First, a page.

Time in the Market not Market Timing for Investments

With any investment, the aim is to buy low and sell high. As such, it makes sense to try and identify when markets are cheap to determine the best time to buy and expensive for when to sell.

Unfortunately, human psychology and the powerful emotions of fear and greed can often undermine attempts to time markets and dull an objective approach. Typically, when market volatility is very high and uncertainty is everywhere, as in March 2020 with the coronavirus pandemic, the natural human reaction was to want to sell investments (or not add to holdings), just at the bottom of the market. Conversely, when markets have enjoyed a strong run and euphoria is abundant, few investors wish to sell investments and potentially miss out on further gains.

Market timing is made more difficult still by the huge unpredictability of markets. There are countless variables influencing whether markets rise or fall. Recent examples would include President Trump’s election or Brexit – most people when asked did not expect either event to happen; moreover, most people thought that if they did happen markets would fall, in fact markets rallied within a short time of both events.

As a keen driver I like analogies involving cars. When I meet with clients they are often reassured if I can show them a graph with an upward sloping line indicating profit for investment. However, I am keen to explain to clients that they would be investing now at the top of graph, so would have missed out on the historical growth, akin to driving by looking in the rear-view mirror only and not out of the windscreen looking forward into the future. Indeed, such a chart says nothing of current market valuations or economic outlook and past performance is not a guide to the future.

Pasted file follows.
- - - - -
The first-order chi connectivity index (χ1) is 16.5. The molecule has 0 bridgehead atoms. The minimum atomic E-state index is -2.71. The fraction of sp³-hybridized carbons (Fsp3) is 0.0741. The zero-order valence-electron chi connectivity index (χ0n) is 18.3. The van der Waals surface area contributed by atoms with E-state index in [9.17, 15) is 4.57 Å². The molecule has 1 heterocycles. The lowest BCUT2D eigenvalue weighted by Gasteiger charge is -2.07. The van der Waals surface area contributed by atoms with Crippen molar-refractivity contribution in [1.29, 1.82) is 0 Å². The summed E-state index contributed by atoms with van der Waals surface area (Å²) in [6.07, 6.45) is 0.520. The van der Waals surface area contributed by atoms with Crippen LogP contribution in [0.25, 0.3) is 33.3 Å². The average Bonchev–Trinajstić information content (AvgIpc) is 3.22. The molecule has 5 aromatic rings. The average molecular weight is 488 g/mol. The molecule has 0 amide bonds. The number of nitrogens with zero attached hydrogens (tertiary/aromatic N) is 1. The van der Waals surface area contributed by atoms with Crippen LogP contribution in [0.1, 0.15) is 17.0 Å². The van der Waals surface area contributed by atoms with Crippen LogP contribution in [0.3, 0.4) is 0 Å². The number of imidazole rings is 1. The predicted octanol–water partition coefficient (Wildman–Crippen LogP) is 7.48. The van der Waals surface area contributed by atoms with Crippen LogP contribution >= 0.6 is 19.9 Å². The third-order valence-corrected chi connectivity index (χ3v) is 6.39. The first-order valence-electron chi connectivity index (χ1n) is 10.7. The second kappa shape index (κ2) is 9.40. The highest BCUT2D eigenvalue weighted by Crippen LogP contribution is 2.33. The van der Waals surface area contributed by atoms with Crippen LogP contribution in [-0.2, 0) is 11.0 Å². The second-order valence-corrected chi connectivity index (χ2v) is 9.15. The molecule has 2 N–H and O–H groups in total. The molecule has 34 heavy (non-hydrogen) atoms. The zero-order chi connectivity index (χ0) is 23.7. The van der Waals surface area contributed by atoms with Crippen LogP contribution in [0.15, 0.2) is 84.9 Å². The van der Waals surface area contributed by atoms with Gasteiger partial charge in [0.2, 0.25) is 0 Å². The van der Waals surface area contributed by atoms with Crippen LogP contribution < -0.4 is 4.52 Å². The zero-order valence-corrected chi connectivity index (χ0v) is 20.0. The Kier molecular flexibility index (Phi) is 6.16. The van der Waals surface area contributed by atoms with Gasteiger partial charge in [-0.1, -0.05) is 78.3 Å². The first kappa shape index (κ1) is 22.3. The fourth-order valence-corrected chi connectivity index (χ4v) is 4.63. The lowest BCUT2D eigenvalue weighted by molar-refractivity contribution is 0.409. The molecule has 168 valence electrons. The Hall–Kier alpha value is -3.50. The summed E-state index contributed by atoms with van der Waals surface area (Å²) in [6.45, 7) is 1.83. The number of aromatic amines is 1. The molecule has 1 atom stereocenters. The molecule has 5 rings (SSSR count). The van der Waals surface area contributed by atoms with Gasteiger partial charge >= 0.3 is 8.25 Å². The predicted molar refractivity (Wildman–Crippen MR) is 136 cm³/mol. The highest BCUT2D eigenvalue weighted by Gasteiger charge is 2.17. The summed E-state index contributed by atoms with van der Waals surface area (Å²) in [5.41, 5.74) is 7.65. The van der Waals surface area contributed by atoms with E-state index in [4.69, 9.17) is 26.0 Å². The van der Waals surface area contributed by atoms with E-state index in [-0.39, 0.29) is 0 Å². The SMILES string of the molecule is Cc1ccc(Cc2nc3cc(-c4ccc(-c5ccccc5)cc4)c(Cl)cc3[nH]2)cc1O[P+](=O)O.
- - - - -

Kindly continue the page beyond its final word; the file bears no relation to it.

In fact, a downward sloping graph could potentially give greater comfort that any investment is being made at a market low point; of course, it is important to avoid catching the proverbial ‘falling knife’, as investment valuations can always become cheaper before rallying.

In short, my advice is invariably to allocate money sensibly and prudently between cash for short-term spending and to cover any potential contingencies, but then to set aside the rest for medium/longer-term growth investment. This means that such patient investment money can be left to grow irrespective of world events and benefit from the powerful effects of compounding over time.

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